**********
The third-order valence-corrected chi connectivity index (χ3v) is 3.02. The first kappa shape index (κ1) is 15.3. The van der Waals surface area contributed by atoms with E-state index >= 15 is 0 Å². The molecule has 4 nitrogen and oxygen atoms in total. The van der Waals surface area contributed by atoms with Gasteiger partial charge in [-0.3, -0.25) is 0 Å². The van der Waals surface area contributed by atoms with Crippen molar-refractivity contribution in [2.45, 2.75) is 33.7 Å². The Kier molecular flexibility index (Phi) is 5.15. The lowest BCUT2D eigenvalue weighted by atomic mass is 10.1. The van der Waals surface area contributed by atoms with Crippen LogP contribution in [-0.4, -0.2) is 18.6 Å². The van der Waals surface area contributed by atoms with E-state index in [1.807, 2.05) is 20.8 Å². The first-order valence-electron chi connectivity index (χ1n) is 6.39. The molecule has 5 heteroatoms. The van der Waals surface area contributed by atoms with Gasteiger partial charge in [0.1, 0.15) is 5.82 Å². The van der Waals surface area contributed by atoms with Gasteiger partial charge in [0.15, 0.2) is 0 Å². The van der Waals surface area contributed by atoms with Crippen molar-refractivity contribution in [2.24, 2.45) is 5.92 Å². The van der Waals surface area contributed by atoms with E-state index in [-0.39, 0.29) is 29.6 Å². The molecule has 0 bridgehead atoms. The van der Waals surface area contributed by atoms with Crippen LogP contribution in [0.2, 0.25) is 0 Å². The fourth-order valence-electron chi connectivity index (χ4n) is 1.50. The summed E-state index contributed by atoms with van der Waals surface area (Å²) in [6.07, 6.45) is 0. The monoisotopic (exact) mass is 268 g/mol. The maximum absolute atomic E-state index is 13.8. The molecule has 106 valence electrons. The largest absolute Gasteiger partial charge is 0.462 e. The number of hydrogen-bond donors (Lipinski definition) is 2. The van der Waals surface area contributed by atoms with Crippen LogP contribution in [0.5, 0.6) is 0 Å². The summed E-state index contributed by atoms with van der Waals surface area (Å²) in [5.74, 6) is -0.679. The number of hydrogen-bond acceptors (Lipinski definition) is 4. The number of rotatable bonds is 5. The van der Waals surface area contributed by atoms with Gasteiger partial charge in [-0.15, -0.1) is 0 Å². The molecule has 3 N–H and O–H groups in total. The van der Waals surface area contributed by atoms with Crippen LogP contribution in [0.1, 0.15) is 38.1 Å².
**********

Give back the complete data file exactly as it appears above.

The third-order valence-corrected chi connectivity index (χ3v) is 3.02. The first kappa shape index (κ1) is 15.3. The van der Waals surface area contributed by atoms with E-state index >= 15 is 0 Å². The molecule has 4 nitrogen and oxygen atoms in total. The van der Waals surface area contributed by atoms with Gasteiger partial charge in [-0.3, -0.25) is 0 Å². The van der Waals surface area contributed by atoms with Crippen molar-refractivity contribution in [2.45, 2.75) is 33.7 Å². The Kier molecular flexibility index (Phi) is 5.15. The lowest BCUT2D eigenvalue weighted by atomic mass is 10.1. The van der Waals surface area contributed by atoms with Crippen LogP contribution in [-0.4, -0.2) is 18.6 Å². The van der Waals surface area contributed by atoms with E-state index in [1.807, 2.05) is 20.8 Å². The first-order valence-electron chi connectivity index (χ1n) is 6.39. The molecule has 5 heteroatoms. The van der Waals surface area contributed by atoms with Gasteiger partial charge in [0.1, 0.15) is 5.82 Å². The van der Waals surface area contributed by atoms with Gasteiger partial charge in [0.15, 0.2) is 0 Å². The van der Waals surface area contributed by atoms with Crippen molar-refractivity contribution in [2.24, 2.45) is 5.92 Å². The van der Waals surface area contributed by atoms with E-state index in [-0.39, 0.29) is 29.6 Å². The molecule has 0 bridgehead atoms. The van der Waals surface area contributed by atoms with Crippen LogP contribution in [0.2, 0.25) is 0 Å². The fourth-order valence-electron chi connectivity index (χ4n) is 1.50. The summed E-state index contributed by atoms with van der Waals surface area (Å²) in [6.07, 6.45) is 0. The monoisotopic (exact) mass is 268 g/mol. The maximum absolute atomic E-state index is 13.8. The molecule has 106 valence electrons. The largest absolute Gasteiger partial charge is 0.462 e. The number of hydrogen-bond donors (Lipinski definition) is 2. The van der Waals surface area contributed by atoms with Crippen LogP contribution in [0.5, 0.6) is 0 Å². The summed E-state index contributed by atoms with van der Waals surface area (Å²) in [5.74, 6) is -0.679. The number of hydrogen-bond acceptors (Lipinski definition) is 4. The number of rotatable bonds is 5. The van der Waals surface area contributed by atoms with Gasteiger partial charge in [-0.15, -0.1) is 0 Å². The molecule has 3 N–H and O–H groups in total. The van der Waals surface area contributed by atoms with Crippen LogP contribution in [0.1, 0.15) is 38.1 Å².